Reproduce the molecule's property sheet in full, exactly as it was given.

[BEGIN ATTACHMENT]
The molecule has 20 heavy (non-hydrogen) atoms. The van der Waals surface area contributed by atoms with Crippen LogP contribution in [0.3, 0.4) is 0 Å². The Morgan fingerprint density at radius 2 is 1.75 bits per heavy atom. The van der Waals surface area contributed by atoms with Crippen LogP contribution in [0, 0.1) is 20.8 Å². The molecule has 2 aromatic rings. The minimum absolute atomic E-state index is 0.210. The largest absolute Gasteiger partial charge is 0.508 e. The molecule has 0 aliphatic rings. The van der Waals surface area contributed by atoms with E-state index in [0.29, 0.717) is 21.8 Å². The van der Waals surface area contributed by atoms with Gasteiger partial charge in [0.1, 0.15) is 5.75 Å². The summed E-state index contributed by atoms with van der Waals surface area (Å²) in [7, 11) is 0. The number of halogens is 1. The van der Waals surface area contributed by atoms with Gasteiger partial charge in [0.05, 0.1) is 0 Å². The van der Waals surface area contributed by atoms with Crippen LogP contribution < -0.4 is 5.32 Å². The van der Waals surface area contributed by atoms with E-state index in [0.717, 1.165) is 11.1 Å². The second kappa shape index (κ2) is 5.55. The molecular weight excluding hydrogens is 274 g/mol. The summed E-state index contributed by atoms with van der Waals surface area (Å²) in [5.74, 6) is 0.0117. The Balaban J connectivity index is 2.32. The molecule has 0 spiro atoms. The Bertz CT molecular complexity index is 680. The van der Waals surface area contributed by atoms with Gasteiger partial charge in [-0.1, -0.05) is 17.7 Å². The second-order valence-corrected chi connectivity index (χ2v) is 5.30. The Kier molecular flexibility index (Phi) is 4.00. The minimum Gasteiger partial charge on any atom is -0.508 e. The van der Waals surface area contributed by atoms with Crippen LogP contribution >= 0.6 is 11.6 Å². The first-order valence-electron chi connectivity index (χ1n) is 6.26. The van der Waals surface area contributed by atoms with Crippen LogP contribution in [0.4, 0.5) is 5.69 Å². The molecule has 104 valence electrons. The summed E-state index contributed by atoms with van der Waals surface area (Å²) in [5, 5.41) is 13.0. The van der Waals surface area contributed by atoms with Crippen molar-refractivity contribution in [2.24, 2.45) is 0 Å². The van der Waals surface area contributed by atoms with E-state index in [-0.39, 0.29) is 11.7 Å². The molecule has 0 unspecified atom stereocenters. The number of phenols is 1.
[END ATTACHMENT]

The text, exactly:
The molecule has 20 heavy (non-hydrogen) atoms. The van der Waals surface area contributed by atoms with Crippen LogP contribution in [0.3, 0.4) is 0 Å². The Morgan fingerprint density at radius 2 is 1.75 bits per heavy atom. The van der Waals surface area contributed by atoms with Crippen LogP contribution in [0, 0.1) is 20.8 Å². The molecule has 2 aromatic rings. The minimum absolute atomic E-state index is 0.210. The largest absolute Gasteiger partial charge is 0.508 e. The molecule has 0 aliphatic rings. The van der Waals surface area contributed by atoms with E-state index in [0.29, 0.717) is 21.8 Å². The van der Waals surface area contributed by atoms with Gasteiger partial charge in [0.1, 0.15) is 5.75 Å². The summed E-state index contributed by atoms with van der Waals surface area (Å²) in [7, 11) is 0. The number of halogens is 1. The van der Waals surface area contributed by atoms with Gasteiger partial charge in [0.05, 0.1) is 0 Å². The van der Waals surface area contributed by atoms with Crippen LogP contribution < -0.4 is 5.32 Å². The van der Waals surface area contributed by atoms with E-state index in [0.717, 1.165) is 11.1 Å². The second kappa shape index (κ2) is 5.55. The molecular weight excluding hydrogens is 274 g/mol. The summed E-state index contributed by atoms with van der Waals surface area (Å²) in [5.74, 6) is 0.0117. The Balaban J connectivity index is 2.32. The molecule has 0 spiro atoms. The Bertz CT molecular complexity index is 680. The van der Waals surface area contributed by atoms with Gasteiger partial charge in [-0.1, -0.05) is 17.7 Å². The second-order valence-corrected chi connectivity index (χ2v) is 5.30. The Kier molecular flexibility index (Phi) is 4.00. The minimum Gasteiger partial charge on any atom is -0.508 e. The van der Waals surface area contributed by atoms with Crippen LogP contribution >= 0.6 is 11.6 Å². The first-order valence-electron chi connectivity index (χ1n) is 6.26. The van der Waals surface area contributed by atoms with Crippen LogP contribution in [0.4, 0.5) is 5.69 Å². The molecule has 104 valence electrons. The summed E-state index contributed by atoms with van der Waals surface area (Å²) in [5, 5.41) is 13.0. The van der Waals surface area contributed by atoms with Crippen molar-refractivity contribution in [2.24, 2.45) is 0 Å². The van der Waals surface area contributed by atoms with E-state index in [-0.39, 0.29) is 11.7 Å². The molecule has 0 unspecified atom stereocenters. The number of phenols is 1.